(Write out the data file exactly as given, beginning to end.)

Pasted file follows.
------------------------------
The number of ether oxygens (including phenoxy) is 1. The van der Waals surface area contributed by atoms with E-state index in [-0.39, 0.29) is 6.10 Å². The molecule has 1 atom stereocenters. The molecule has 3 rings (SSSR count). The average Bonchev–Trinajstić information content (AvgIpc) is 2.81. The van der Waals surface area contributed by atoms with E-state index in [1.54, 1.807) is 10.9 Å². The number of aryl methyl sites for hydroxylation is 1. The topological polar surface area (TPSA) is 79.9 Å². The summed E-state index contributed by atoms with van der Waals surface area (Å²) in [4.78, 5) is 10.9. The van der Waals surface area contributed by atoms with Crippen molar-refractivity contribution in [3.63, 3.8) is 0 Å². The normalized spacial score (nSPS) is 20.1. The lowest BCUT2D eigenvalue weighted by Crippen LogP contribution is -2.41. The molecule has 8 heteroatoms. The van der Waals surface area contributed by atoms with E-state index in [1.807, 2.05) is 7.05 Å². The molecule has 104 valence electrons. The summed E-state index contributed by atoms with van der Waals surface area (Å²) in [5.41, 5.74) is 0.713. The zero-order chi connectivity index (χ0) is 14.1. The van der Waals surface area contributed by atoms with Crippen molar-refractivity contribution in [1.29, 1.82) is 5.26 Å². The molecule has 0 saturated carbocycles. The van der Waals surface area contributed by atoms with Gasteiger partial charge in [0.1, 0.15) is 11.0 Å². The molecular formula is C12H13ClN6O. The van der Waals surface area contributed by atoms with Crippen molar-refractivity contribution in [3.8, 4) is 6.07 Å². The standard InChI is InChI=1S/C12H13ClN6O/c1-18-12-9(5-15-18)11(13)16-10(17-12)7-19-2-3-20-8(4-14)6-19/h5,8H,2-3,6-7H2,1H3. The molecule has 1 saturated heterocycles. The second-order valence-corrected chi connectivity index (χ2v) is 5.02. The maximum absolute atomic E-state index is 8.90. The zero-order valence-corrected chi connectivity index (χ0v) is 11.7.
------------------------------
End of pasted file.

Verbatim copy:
The number of ether oxygens (including phenoxy) is 1. The van der Waals surface area contributed by atoms with E-state index in [-0.39, 0.29) is 6.10 Å². The molecule has 1 atom stereocenters. The molecule has 3 rings (SSSR count). The average Bonchev–Trinajstić information content (AvgIpc) is 2.81. The van der Waals surface area contributed by atoms with E-state index in [1.54, 1.807) is 10.9 Å². The number of aryl methyl sites for hydroxylation is 1. The topological polar surface area (TPSA) is 79.9 Å². The summed E-state index contributed by atoms with van der Waals surface area (Å²) in [4.78, 5) is 10.9. The van der Waals surface area contributed by atoms with Crippen molar-refractivity contribution in [3.63, 3.8) is 0 Å². The normalized spacial score (nSPS) is 20.1. The lowest BCUT2D eigenvalue weighted by Crippen LogP contribution is -2.41. The molecule has 8 heteroatoms. The van der Waals surface area contributed by atoms with E-state index in [1.807, 2.05) is 7.05 Å². The molecule has 104 valence electrons. The summed E-state index contributed by atoms with van der Waals surface area (Å²) in [5.41, 5.74) is 0.713. The zero-order chi connectivity index (χ0) is 14.1. The van der Waals surface area contributed by atoms with Crippen molar-refractivity contribution in [1.29, 1.82) is 5.26 Å². The molecule has 0 saturated carbocycles. The van der Waals surface area contributed by atoms with Gasteiger partial charge in [0.1, 0.15) is 11.0 Å². The molecular formula is C12H13ClN6O. The van der Waals surface area contributed by atoms with Crippen molar-refractivity contribution in [3.8, 4) is 6.07 Å². The standard InChI is InChI=1S/C12H13ClN6O/c1-18-12-9(5-15-18)11(13)16-10(17-12)7-19-2-3-20-8(4-14)6-19/h5,8H,2-3,6-7H2,1H3. The molecule has 1 saturated heterocycles. The second-order valence-corrected chi connectivity index (χ2v) is 5.02. The maximum absolute atomic E-state index is 8.90. The zero-order valence-corrected chi connectivity index (χ0v) is 11.7.